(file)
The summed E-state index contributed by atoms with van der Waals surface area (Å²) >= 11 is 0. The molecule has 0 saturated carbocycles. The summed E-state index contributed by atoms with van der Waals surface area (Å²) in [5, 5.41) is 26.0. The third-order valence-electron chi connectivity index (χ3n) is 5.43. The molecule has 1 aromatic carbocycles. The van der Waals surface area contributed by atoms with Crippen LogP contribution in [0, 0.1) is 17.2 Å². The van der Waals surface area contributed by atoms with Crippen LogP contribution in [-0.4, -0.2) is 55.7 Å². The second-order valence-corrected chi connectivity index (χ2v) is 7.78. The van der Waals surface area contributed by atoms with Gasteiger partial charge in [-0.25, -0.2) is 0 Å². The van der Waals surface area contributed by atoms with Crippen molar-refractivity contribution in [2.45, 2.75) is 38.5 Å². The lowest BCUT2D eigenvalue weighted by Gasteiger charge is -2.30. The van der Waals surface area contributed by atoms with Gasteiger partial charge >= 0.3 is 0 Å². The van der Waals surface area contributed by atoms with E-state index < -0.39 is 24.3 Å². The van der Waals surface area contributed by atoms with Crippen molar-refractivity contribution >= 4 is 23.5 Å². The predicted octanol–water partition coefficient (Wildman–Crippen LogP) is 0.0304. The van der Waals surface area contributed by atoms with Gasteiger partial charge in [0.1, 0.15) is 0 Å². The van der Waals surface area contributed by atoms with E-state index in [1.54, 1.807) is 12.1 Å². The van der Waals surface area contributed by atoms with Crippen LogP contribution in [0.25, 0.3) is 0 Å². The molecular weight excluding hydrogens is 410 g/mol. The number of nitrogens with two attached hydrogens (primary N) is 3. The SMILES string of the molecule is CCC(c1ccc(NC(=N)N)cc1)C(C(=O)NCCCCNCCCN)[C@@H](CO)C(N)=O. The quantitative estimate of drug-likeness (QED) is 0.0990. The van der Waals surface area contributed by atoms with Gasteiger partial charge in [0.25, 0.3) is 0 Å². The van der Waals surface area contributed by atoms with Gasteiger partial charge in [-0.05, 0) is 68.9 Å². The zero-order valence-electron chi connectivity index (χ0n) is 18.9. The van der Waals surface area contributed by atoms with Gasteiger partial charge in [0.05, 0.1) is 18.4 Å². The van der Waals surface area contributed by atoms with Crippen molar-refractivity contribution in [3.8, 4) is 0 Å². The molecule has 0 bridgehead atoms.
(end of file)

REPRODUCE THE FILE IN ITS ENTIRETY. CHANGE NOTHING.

The summed E-state index contributed by atoms with van der Waals surface area (Å²) >= 11 is 0. The molecule has 0 saturated carbocycles. The summed E-state index contributed by atoms with van der Waals surface area (Å²) in [5, 5.41) is 26.0. The third-order valence-electron chi connectivity index (χ3n) is 5.43. The molecule has 1 aromatic carbocycles. The van der Waals surface area contributed by atoms with Crippen LogP contribution in [0, 0.1) is 17.2 Å². The van der Waals surface area contributed by atoms with Crippen LogP contribution in [-0.4, -0.2) is 55.7 Å². The second-order valence-corrected chi connectivity index (χ2v) is 7.78. The van der Waals surface area contributed by atoms with Gasteiger partial charge in [-0.25, -0.2) is 0 Å². The van der Waals surface area contributed by atoms with Crippen molar-refractivity contribution in [2.45, 2.75) is 38.5 Å². The lowest BCUT2D eigenvalue weighted by Gasteiger charge is -2.30. The van der Waals surface area contributed by atoms with Gasteiger partial charge >= 0.3 is 0 Å². The van der Waals surface area contributed by atoms with E-state index < -0.39 is 24.3 Å². The van der Waals surface area contributed by atoms with Crippen molar-refractivity contribution >= 4 is 23.5 Å². The predicted octanol–water partition coefficient (Wildman–Crippen LogP) is 0.0304. The van der Waals surface area contributed by atoms with Gasteiger partial charge in [0.1, 0.15) is 0 Å². The van der Waals surface area contributed by atoms with E-state index in [1.54, 1.807) is 12.1 Å². The van der Waals surface area contributed by atoms with Crippen LogP contribution in [0.25, 0.3) is 0 Å². The molecular weight excluding hydrogens is 410 g/mol. The number of nitrogens with two attached hydrogens (primary N) is 3. The SMILES string of the molecule is CCC(c1ccc(NC(=N)N)cc1)C(C(=O)NCCCCNCCCN)[C@@H](CO)C(N)=O. The quantitative estimate of drug-likeness (QED) is 0.0990. The van der Waals surface area contributed by atoms with Gasteiger partial charge in [0.25, 0.3) is 0 Å². The van der Waals surface area contributed by atoms with Gasteiger partial charge in [-0.05, 0) is 68.9 Å². The zero-order valence-electron chi connectivity index (χ0n) is 18.9. The van der Waals surface area contributed by atoms with Gasteiger partial charge in [0.05, 0.1) is 18.4 Å². The van der Waals surface area contributed by atoms with Crippen molar-refractivity contribution in [3.8, 4) is 0 Å². The molecule has 0 bridgehead atoms.